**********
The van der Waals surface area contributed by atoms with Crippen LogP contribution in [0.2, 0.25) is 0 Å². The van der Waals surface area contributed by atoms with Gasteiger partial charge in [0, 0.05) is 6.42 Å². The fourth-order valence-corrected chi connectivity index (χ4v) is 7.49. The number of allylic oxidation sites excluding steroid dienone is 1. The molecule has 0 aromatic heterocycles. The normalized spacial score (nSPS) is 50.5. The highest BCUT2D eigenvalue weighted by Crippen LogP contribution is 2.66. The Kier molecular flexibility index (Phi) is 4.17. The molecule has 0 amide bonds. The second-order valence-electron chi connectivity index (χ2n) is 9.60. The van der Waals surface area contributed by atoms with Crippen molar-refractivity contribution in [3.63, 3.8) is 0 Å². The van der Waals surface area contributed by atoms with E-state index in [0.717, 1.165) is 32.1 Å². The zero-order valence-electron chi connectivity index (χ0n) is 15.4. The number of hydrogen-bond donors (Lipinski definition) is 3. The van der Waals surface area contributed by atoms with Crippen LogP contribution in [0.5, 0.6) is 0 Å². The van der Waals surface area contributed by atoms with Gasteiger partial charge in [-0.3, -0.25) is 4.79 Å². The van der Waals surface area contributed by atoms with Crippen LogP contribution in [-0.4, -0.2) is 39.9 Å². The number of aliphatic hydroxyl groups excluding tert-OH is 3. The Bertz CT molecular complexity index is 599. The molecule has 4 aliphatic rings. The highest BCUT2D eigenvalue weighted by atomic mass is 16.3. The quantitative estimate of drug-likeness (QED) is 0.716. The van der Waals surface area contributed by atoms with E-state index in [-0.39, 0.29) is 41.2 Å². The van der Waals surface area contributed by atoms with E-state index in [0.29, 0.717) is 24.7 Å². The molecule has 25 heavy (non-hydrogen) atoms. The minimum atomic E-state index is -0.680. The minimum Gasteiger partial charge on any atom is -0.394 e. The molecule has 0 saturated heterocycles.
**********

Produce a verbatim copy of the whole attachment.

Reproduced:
The van der Waals surface area contributed by atoms with Crippen LogP contribution in [0.2, 0.25) is 0 Å². The van der Waals surface area contributed by atoms with Gasteiger partial charge in [0, 0.05) is 6.42 Å². The fourth-order valence-corrected chi connectivity index (χ4v) is 7.49. The number of allylic oxidation sites excluding steroid dienone is 1. The molecule has 0 aromatic heterocycles. The normalized spacial score (nSPS) is 50.5. The highest BCUT2D eigenvalue weighted by Crippen LogP contribution is 2.66. The Kier molecular flexibility index (Phi) is 4.17. The molecule has 0 amide bonds. The second-order valence-electron chi connectivity index (χ2n) is 9.60. The van der Waals surface area contributed by atoms with Crippen molar-refractivity contribution in [3.63, 3.8) is 0 Å². The van der Waals surface area contributed by atoms with E-state index in [0.717, 1.165) is 32.1 Å². The zero-order valence-electron chi connectivity index (χ0n) is 15.4. The number of hydrogen-bond donors (Lipinski definition) is 3. The van der Waals surface area contributed by atoms with Crippen LogP contribution in [0.5, 0.6) is 0 Å². The van der Waals surface area contributed by atoms with Gasteiger partial charge in [-0.3, -0.25) is 4.79 Å². The van der Waals surface area contributed by atoms with Crippen LogP contribution in [-0.4, -0.2) is 39.9 Å². The number of aliphatic hydroxyl groups excluding tert-OH is 3. The Bertz CT molecular complexity index is 599. The molecule has 4 aliphatic rings. The highest BCUT2D eigenvalue weighted by atomic mass is 16.3. The quantitative estimate of drug-likeness (QED) is 0.716. The van der Waals surface area contributed by atoms with E-state index in [-0.39, 0.29) is 41.2 Å². The van der Waals surface area contributed by atoms with E-state index in [0.29, 0.717) is 24.7 Å². The molecule has 25 heavy (non-hydrogen) atoms. The minimum atomic E-state index is -0.680. The minimum Gasteiger partial charge on any atom is -0.394 e. The molecule has 0 saturated heterocycles.